Google and Facebook Positioning Themselves For The Mobile Future

(courtesy of

Companies that are known for their superior applications on the Internet may soon be creating a bigger presence in the physical world.  Just last week, Google completed its purchase of Motorola, a move that many believe will pave the way for a line of Google powered smart phones.

In 2011, Google released its Nexus phone.  This recent purchase will make for greater development of smart phones and possibly give Google the pieces necessary to compete with Apple.  It will give Google access to over 20,000 patents.  Although some think Google has aspirations to become a direct competitor of Apple, some feel the purchase of Motorola could primarily be used to ward off current lawsuits from Apple and Microsoft.

It’s not only Google that is looking to get in the smart phone business.  According to a recent story in the New York Times, Facebook is also interested in creating a smart phone of its own.  They’ve reportedly hired several former Apple engineers who worked on the iPhone.

So the question must be asked:  Why are these companies known for their online presence trying to expand into the world of hardware?

Above is a chart that shows the sites/apps that are most accessed on smart phones. Google and Facebook are the top two.

For Facebook, the motivation is clear.  Now that it’s a public company, it must try and create new sources of revenue.  The timing of this report is interesting as well, as General Motors just pulled advertising from the social media site.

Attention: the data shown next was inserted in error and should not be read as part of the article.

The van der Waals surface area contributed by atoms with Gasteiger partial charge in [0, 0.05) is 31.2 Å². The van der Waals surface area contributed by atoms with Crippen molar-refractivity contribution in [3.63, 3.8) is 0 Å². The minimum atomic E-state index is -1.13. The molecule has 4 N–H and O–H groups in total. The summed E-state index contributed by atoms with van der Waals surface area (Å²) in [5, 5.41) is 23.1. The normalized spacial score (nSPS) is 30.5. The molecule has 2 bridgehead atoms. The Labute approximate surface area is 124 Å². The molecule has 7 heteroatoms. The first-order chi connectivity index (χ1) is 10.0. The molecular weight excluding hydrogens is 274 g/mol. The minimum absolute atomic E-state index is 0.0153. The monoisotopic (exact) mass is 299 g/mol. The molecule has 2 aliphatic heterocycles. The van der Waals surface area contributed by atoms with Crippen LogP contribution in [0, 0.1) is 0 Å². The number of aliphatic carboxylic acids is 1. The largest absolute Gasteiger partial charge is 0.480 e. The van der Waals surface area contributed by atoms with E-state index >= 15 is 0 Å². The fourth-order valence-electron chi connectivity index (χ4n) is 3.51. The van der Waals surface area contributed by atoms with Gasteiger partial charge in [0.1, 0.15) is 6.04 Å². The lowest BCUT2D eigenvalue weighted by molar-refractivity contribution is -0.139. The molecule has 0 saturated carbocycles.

Although I don’t have any scientific evidence to back it up, I feel that many companies are realizing something that I’ve felt for years now.  Advertising on these social sites isn’t very effective.  I’m sure there are studies that may attempt to disprove this, but I’ve never willingly clicked on an ad on Facebook, and have rarely clicked on a “sponsored” link on Google.  It’s not a surprise to me that these companies are looking at other methods of creating steady revenue.

If Facebook were to create a phone, there is a possibility that certain applications of the popular social media site may only work on the new phone.  Would having 100% mobile functionality of Facebook go into your decision of a smart phone purchase?  Facebook may be banking that a chunk of its nearly one billion users won’t be able to resist a phone tailored to the Facebook addict.

One thing is for sure, as technologies continue to expand, companies like Facebook, Google, Apple, Microsoft and Amazon will continue to battle for a piece of the market, and only more crossovers will occur in the future.

Sam Plymale


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